Swinney told to ‘make amends’ to Covid bereaved if he becomes first minister

John Swinney must “make amends” to the Covid bereaved for deleting key WhatsApp messages if he is to become Scotland’s next first minister, the Liberal Democrats have said.

The former deputy first minister is the likely candidate to replace Humza Yousaf in the top job next week after others ruled themselves out of the contest.

But Scottish Liberal Democrat leader Alex Cole-Hamilton has told the Perthshire North MSP, who served as Nicola Sturgeon’s deputy during the pandemic, to “overhaul government transparency” if he is selected for the role.

In January, Mr Swinney admitted to the UK Covid-19 Inquiry that he “manually” deleted informal messages between himself and Ms Sturgeon in accordance with Scottish Government guidance.

The Scottish Government has since said it is committed to learning lessons, with a review into the use of WhatsApp and other communications announced.

However, Mr Cole-Hamilton has said: “When he set out his leadership bid earlier this week, John Swinney said that his values are based on helping some of the most vulnerable people in our society. If he is serious about that then he must make amends to all those whose lives were ripped apart by Covid.

“It was John Swinney who deleted his pandemic messages, alongside Nicola Sturgeon and other members of her top team. By doing so, they undermined the work of both the UK and Scottish Covid inquiries and deprived all those who lost loved ones of the answers and understanding they are searching for.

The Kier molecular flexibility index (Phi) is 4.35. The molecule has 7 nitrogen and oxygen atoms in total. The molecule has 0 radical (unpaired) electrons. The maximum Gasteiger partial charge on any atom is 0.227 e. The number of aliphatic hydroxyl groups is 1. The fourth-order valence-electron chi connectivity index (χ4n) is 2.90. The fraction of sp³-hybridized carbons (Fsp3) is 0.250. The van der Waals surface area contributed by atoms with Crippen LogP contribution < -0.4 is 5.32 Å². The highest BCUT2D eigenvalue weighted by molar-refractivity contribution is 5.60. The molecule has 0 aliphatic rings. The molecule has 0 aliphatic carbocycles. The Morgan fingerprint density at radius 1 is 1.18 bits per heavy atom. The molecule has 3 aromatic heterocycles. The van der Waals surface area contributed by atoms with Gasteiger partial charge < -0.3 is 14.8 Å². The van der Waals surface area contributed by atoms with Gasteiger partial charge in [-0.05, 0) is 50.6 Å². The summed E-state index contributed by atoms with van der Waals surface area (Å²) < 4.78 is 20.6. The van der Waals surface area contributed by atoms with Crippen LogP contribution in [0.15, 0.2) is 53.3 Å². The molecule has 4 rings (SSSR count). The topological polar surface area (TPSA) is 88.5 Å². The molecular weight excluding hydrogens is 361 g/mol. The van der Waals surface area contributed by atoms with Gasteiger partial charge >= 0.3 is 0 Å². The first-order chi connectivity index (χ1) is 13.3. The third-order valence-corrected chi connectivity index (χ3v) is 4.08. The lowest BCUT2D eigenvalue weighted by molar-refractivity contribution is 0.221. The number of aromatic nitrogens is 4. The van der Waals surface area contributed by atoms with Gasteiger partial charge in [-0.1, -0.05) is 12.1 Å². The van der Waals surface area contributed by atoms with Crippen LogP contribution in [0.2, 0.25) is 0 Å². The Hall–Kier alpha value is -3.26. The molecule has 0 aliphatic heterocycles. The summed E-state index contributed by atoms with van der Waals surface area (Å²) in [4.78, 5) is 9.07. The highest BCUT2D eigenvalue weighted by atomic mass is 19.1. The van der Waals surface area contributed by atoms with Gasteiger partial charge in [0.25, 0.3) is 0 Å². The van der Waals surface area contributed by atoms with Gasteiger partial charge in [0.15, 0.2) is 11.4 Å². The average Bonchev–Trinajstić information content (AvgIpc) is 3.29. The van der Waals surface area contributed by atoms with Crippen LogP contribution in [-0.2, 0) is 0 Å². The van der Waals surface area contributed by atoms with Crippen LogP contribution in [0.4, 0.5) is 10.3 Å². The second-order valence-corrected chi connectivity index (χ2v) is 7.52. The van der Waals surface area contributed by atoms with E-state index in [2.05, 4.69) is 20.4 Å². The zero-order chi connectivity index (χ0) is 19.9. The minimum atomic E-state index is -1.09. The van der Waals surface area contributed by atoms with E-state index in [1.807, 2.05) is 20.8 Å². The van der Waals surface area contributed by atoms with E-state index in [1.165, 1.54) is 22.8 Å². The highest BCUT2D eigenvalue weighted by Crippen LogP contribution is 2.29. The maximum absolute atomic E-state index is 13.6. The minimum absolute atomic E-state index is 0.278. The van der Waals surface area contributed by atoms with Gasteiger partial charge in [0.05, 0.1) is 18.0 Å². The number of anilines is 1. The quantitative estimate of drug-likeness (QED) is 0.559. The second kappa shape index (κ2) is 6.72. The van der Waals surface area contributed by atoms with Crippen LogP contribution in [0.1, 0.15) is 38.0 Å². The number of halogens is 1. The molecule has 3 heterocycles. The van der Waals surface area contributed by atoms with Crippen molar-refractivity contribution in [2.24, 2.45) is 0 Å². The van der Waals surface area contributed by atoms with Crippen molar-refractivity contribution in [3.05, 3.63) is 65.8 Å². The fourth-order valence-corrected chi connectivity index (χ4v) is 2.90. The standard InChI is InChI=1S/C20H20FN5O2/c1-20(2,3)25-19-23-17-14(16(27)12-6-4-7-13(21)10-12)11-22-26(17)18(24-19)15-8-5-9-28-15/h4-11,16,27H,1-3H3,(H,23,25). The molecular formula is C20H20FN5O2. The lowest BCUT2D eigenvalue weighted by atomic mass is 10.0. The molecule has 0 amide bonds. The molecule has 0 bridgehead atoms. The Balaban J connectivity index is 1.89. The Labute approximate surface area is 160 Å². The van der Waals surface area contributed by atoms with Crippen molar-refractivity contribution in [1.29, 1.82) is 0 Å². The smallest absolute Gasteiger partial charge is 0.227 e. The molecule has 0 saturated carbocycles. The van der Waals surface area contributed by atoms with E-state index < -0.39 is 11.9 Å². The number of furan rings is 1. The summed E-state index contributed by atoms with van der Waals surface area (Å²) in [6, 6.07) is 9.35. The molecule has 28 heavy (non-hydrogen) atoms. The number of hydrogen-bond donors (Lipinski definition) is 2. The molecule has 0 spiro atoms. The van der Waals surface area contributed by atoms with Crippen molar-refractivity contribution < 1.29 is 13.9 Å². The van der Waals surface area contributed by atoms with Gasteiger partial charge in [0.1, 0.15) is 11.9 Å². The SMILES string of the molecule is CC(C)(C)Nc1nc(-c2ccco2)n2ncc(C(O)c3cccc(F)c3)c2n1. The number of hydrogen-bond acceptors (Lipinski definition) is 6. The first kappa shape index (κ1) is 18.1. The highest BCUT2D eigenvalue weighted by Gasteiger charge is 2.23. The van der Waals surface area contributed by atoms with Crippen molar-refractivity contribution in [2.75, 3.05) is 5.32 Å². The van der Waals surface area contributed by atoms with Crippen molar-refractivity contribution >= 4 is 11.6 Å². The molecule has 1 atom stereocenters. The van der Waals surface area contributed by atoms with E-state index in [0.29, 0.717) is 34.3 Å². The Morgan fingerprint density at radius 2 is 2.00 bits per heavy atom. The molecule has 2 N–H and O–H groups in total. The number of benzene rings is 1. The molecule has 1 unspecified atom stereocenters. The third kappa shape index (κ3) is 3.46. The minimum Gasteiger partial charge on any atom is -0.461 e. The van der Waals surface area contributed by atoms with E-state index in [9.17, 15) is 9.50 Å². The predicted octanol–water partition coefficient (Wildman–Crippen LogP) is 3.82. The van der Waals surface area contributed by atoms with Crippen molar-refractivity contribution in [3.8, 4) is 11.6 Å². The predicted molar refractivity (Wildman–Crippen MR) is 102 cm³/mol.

“Lives and livelihoods hinged on the decisions that John Swinney acknowledged were happening “at an absolutely ferocious pace”. To erase the discussion that underpinned them smacks of a government that had little care for accountability and was covering its tracks.

“If John Swinney does become the next first minister, he must explain to the Covid inquiries and to families how he will overhaul government transparency and record keeping to finally end the culture of secrecy that has existed for 17 years.”

A spokesman for Mr Swinney said: “Mr Swinney’s deepest sympathies are with all those who lost loved ones during the pandemic.

“Mr Swinney addressed the subject of message retention during an extensive evidence session at the Covid Inquiry. While giving evidence, Mr Swinney made clear that he acted in-line with the existing Scottish Government policy at that point in time.”

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